FACT: “Voters may wear campaign buttons, shirts, hats or any other campaign items when they enter the polling place to vote; voters may not otherwise campaign there.” (From the Polling Place Procedures Manual incorporated within Rule 1S-2.034, Florida Administrative Code)
So, merely going to the polls wearing campaign paraphernalia is OK, but, by statute (s. 102.031(4), Florida Statutes), one cannot solicit voters within 100 foot of the entrance to any polling place.
MYTH: The address on the driver’s license must match the address in the voter registration record in order to be able to vote.
FACT: The address on the driver license does not need to match the address in the voter registration record. If you have moved and haven’t changed your driver’s license to reflect your new address, that’s okay. What is important is that you vote in the precinct where you currently live, no matter what your driver’s license says.
MYTH: If your house is under foreclosure, you will not be able to vote.
FACT: A foreclosure notice does not necessarily mean that a person no longer resides in the home, as people often remain in the home after foreclosure begins and are sometimes able to refinance the home. Voters whose homes have been foreclosed but who remain in their homes may continue to vote in their assigned precinct. Voters who have physically moved from their foreclosed residence with no intention of returning to that address as their residence may still vote, but should provide a change of address to the supervisor of elections. You must vote in your correct precinct.
MYTH: If you are a Florida college student, you have to change your permanent residence to your college address.
FACT: If a college student registers with a legal residence in a Florida county, then no further proof of residency is required, regardless of where the college student’s parents reside or whether the student intends to move back to where the parents are located.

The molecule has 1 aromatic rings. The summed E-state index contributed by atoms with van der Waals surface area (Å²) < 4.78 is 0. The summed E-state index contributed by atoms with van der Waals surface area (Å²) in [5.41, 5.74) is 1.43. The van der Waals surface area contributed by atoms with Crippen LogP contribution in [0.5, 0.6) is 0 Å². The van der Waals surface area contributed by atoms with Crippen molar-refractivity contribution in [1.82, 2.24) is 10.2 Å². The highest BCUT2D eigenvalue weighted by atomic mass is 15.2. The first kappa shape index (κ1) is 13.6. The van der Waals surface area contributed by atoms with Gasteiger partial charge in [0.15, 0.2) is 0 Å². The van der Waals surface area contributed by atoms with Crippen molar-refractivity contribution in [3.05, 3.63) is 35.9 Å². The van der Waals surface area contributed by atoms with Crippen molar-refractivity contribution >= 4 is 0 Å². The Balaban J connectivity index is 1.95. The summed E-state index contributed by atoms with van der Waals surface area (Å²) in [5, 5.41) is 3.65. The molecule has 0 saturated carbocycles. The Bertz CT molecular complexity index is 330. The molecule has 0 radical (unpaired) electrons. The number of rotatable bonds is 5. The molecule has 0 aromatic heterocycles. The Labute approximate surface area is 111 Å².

MYTH: Provisional ballots are only counted when there is a close race.
FACT: A provisional ballot is always counted when the voter is shown to be registered and eligible, regardless of the closeness of the outcome of the election. A person who votes provisionally simply because he or she forgot their ID at the polls will not have to do anything else. If the signatures on that ballot certificate and the voter roll matches, the provisional ballot is counted.
MYTH: Absentee ballots are only counted when there is a close race.
FACT: All absentee ballots are counted if properly executed, which includes making sure that the return envelope is signed and that the signature matches the voter’s signature on record.
MYTH: If a voter owes child support or has pending warrants against him or her, the police will arrest the voter at the polls.
FACT: The voter registration rolls at the polls have no indicators whether a voter owes child support or has outstanding warrants against him or her. Furthermore, law enforcement personnel are not allowed in the polling place without permission of the election board, so ordinarily there will not be any law enforcement personnel in the polling place to identify a voter who may have outstanding child support payments due or warrants against him or her.
MYTH: If the voter is homeless and has no legal residence, the voter may not vote.
FACT: State registration laws may not discriminate against the homeless in voter registration as long as the homeless applicant for voter registration intends to remain in a locale and has either a place where he can receive messages or an effective mailing address. The homeless person will vote in the precinct where the applicant receives messages (e. g. rescue mission) or the precinct in which the applicant’s effective mailing address is located.